How safe is Microsoft Windows? After all, the list of malware that has caused major headaches worldwide over the last 15 years is long – viruses, worms and Trojans have forced computers to shut down, knocked South Korea offline and even overloaded Google’s servers. Now, how safe do you feel knowing that cash machines across the world run Microsoft Windows? An exploit has been discovered, apparently spread across Russia, India, and China, whereby cash machines can be turned into a free money vending machine. The hack requires re-starting the cash machine – essentially a Windows terminal – from a prepared CD that injects malware into the system to circumvent the security. At set times of the week, a unique code is generated and given to a “mule” who would approach the machine, enter the code, and withdraw up to 40 notes, anonymously and without trace. From skimming to hacking Attacks on ATMs (those more sophisticated than removing the cash machine and cutting into its safe) started around 10 years ago with card reader devices containing a tiny integrated camera and card reader. As a user withdraws cash, the device reads the account details from the card’s magnetic stripe and videos the pin number entered into the keypad. Earlier generations of ATM machines were often built around computer terminals running IBM’s OS/2 operating system (which started life as a joint IBM-Microsoft venture, and which somewhat ironically spawned Microsoft’s Windows NT, the grandparent of modern Windows, and IBM’s OS/2 when that project collapsed). Due to its more esoteric and rare nature there are far fewer attacks for OS/2, but now it is standard builds of Windows, potentially vulnerable to all the usual malware and exploits, that run modern ATMs. So it is not surprising that intruders have started to find ways inside the ATM’s card processing and cash dispensing systems. Malware that can offer external control to an ATM have been reported for some years, allowing attackers to dispense cash, record and print out card details and PIN numbers. Under the hood This latest malware is Backdoor.MSIL.Tyupkin, which while running continuously will only listen for commands on a Sunday and Monday night. The criminal gangs operating the malware generate a random, unique, six-digit keycode that activates the program, which is given to the “mule” who is withdrawing the money. Like previous efforts to crack into ATMs, the malware requires physical access to the ATM, typically by booting the ATM from a CD prepared to install the malware. At present the malware has been active on at least 50 ATMs in Russia and Eastern Europe, but also in the US, China and India. The malware is the file ulssm.exe, which is copied into the c:\windows\system32 directory and which is protected and maintained on the system between reboots by modifying the Windows registry (a database of configuration settings) so that Windows automatically runs the program at startup. The program then interacts with the ATM through the Extension for Financial Services (XFS) library, MSXFS.dll. To avoid detection it will only allow access controller commands on Sunday and Monday evenings. This shows an example of malware installing itself onto a system, updating the Windows registry to autorun when started (at 25:20), and then going into hiding. Playing catch up The threat of re-booting machines from CDs or bootable USB sticks in order to install malware and abusing Windows autorun feature to sustain the program in memory, is an exploit that has been common for over a decade. It seems few lessons have been learned in terms of securing physical access to the device, and also in the privileged rights that malware can gain. Even as companies focus on improving and securing the user interface, often the debugging and diagnostic side can provide further routes into a system. Versions of Windows used in embedded control systems are now sufficiently secure, but as ATM manufacturers use standard installations of Windows they are opening themselves up to further problems – not least because it allows hackers the opportunity to simulate and craft their malware on well-known versions of the operating system. However, at the core of this attack – as with those before it – is the need for physical access to the device, which implies an insider working in the bank. That means with monitoring of who has access to the cash machine, this can be prevented. The key lesson is that the ATM operating system is a weak link in the chain which needs to be closed. *This article originally appeared on The Conversation.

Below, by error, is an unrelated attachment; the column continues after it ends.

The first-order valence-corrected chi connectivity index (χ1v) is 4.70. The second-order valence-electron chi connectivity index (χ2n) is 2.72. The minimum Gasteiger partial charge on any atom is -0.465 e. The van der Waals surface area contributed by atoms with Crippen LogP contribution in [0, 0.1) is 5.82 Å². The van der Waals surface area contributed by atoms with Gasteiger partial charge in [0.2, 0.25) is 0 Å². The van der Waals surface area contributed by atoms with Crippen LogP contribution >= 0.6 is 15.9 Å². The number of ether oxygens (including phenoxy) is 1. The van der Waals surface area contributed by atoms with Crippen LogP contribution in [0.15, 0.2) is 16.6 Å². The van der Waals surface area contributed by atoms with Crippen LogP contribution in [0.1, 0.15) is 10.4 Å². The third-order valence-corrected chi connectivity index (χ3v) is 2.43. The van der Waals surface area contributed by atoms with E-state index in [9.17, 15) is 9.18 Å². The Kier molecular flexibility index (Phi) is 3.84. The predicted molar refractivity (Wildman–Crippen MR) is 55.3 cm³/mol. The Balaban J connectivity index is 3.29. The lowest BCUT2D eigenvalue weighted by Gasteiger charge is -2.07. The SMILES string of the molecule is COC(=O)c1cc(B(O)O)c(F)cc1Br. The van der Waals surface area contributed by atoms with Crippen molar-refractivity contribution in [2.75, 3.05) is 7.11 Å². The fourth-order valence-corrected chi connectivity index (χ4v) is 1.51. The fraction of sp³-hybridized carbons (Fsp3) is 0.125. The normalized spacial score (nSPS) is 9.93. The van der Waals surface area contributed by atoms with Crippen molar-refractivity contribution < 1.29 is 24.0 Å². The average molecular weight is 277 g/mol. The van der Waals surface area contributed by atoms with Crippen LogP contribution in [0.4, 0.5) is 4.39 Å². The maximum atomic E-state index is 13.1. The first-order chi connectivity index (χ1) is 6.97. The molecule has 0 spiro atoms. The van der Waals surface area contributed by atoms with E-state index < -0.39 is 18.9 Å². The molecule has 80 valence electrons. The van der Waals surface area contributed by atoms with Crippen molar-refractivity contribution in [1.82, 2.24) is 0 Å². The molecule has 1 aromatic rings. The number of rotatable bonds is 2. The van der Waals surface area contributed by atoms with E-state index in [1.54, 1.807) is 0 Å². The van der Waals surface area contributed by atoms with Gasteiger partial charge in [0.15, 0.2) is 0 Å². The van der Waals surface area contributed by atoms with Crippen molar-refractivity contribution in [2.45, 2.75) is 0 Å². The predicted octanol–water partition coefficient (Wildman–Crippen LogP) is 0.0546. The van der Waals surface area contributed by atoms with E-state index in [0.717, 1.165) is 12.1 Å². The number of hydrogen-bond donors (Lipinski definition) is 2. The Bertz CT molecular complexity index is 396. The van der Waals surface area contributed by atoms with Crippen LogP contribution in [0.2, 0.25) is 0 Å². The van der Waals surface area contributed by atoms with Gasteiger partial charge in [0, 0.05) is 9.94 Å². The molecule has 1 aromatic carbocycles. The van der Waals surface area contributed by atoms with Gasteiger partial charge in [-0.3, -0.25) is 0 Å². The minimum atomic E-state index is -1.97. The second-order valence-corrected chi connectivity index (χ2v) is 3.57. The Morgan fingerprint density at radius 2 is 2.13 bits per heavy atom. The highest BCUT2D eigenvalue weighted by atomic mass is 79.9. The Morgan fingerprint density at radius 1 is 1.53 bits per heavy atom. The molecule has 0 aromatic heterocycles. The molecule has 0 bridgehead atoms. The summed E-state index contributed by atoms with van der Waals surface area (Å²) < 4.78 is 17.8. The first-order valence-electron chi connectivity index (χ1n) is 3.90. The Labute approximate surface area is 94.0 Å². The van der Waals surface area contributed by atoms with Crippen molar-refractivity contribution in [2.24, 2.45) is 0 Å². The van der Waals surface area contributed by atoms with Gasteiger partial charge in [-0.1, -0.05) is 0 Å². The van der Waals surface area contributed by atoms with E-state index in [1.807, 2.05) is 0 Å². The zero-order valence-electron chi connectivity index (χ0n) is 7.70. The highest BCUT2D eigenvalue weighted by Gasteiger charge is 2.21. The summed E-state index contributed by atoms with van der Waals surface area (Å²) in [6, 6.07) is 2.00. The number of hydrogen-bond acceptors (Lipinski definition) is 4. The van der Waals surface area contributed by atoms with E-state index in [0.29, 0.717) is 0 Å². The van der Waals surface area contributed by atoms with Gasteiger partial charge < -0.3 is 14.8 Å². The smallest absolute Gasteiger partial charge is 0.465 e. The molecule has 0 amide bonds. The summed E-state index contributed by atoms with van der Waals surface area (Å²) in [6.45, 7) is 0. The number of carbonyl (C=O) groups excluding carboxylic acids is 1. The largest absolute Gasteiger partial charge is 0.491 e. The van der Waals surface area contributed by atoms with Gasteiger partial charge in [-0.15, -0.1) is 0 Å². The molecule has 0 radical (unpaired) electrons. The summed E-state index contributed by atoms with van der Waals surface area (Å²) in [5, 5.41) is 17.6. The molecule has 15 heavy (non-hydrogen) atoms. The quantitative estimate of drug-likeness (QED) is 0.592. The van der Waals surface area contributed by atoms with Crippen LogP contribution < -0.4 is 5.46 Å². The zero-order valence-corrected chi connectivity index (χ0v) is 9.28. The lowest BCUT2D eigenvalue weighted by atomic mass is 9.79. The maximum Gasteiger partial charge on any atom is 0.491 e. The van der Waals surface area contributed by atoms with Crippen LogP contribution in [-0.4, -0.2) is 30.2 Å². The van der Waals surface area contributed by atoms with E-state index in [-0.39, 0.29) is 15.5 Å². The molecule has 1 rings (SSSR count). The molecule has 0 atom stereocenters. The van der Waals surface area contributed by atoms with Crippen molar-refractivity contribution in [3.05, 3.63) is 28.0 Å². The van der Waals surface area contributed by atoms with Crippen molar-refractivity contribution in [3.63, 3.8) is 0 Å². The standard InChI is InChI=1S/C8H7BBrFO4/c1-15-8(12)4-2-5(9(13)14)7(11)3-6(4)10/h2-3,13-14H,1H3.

Four health tech startup competition finalists take home a $10,000 prize, as local sector gains critical mass10:09AM | Tuesday, 14 October